Stars and Stripes is Directed to Shut Down
by Chris Otero
It really does feel like 2020 is where ten years of news is condensed down into one year. This phenomenon is only going to accelerate as the election approaches, so it is easy to miss some of the smaller things happening at the margins. I read in an article this morning that the independently published ‘military’ paper, Stars and Stripes, has been directed to shut down operations on September 30th.
S&S is distributed both as a physical paper and online publication to soldiers and families serving overseas and has a long and interesting history. Like most papers, it sells advertising and subscriptions, but the reality is that its primary funding source is from DoD allocated dollars. Congress has previously appropriated the money for it to operate but the current defense appropriations bill is still being legislated. It appears that the Pentagon has directed the paper to shut down its operations and its staff separated regardless.
Stars and Stripes has its supporters and detractors within the service and frankly, I tend to think the reaction among the troops and some leaders will be muted. Stars and Stripes from my experience rubbed some leaders raw because of their coverage in Iraq and Afghanistan. Having been tangentially involved in some of their stories overseas, like all media I felt they occasionally did not get the whole story. Sometimes they called the story right, but the coverage came at inopportune times operationally.
While instances were certainly personally aggravating, I always associated them with freedom of the press and the cost of doing business and just moved on. But I do have friends who were unable to move on and a surprising number of them have S&S grudges they hold to this day. Some of them are also likely to say in an age of wide digital availability and defense spending priorities, the military getting out of the news business is probably the right idea. The bottom line though is that it wouldn’t surprise me if there is some animus motivating this decision that isn’t strictly fiscal.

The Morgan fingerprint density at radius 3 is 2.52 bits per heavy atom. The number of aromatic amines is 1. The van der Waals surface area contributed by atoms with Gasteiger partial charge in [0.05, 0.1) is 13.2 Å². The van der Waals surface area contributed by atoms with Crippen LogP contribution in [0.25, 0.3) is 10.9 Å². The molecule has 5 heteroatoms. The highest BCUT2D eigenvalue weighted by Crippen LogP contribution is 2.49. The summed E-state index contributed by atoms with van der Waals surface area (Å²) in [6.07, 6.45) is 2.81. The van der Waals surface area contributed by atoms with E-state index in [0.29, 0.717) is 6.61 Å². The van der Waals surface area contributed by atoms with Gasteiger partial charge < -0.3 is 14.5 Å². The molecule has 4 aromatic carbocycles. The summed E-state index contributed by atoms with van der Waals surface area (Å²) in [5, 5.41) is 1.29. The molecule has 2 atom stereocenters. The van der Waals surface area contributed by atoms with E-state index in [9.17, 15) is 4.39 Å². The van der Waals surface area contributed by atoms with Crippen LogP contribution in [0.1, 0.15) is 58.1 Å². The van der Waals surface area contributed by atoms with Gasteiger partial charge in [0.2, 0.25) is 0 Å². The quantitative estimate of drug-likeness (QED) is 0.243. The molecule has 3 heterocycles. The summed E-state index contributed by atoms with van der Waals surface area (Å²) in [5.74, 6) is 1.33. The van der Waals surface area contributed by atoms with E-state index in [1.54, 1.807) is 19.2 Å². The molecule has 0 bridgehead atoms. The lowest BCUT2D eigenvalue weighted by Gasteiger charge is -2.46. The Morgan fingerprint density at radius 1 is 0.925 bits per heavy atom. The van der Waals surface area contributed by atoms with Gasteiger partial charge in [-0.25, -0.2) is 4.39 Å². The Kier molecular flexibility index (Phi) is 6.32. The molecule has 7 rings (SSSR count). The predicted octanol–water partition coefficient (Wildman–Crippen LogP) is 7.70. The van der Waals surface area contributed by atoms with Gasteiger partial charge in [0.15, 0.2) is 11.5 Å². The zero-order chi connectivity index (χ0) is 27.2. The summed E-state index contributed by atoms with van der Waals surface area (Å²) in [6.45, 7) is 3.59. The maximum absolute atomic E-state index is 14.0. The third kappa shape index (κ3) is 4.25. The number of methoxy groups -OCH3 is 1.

I would submit though that losing S&S would be a bad thing. First, the idea that soldiers have wide digital availability downrange has always been overblown particularly at the more remote outposts and locations. Not everyone is an officer with internet access at their desks or has the time or ability to wait in line at an internet café. Also, electronic defense has become a thing as we shift back to conventional warfighting and as anyone who has recently gone to a training center can attest, cellphone bans are totally in vogue now. As our adversaries get more advanced, emissions control is going to make the idea of easy soldier access to the internet a lie.
But there is one more reason why S&S is worth saving. In this age of increasingly virulent partisan warfare, having an in-house news service serves as an important bulwark for the civic health and participation of our service members which connects them back to the larger society they serve. It allows something of a firewall to exist for our forward-deployed troops because while I have occasionally been annoyed at there coverage of some stories, they have in my estimation played it straight down the middle on domestic political stories as opposed to the more ideologically minded news organizations out there. It strikes me that in this age of rage and recrimination, that is not nothing and it would be a shame to lose it.
© 2020 The Havok Journal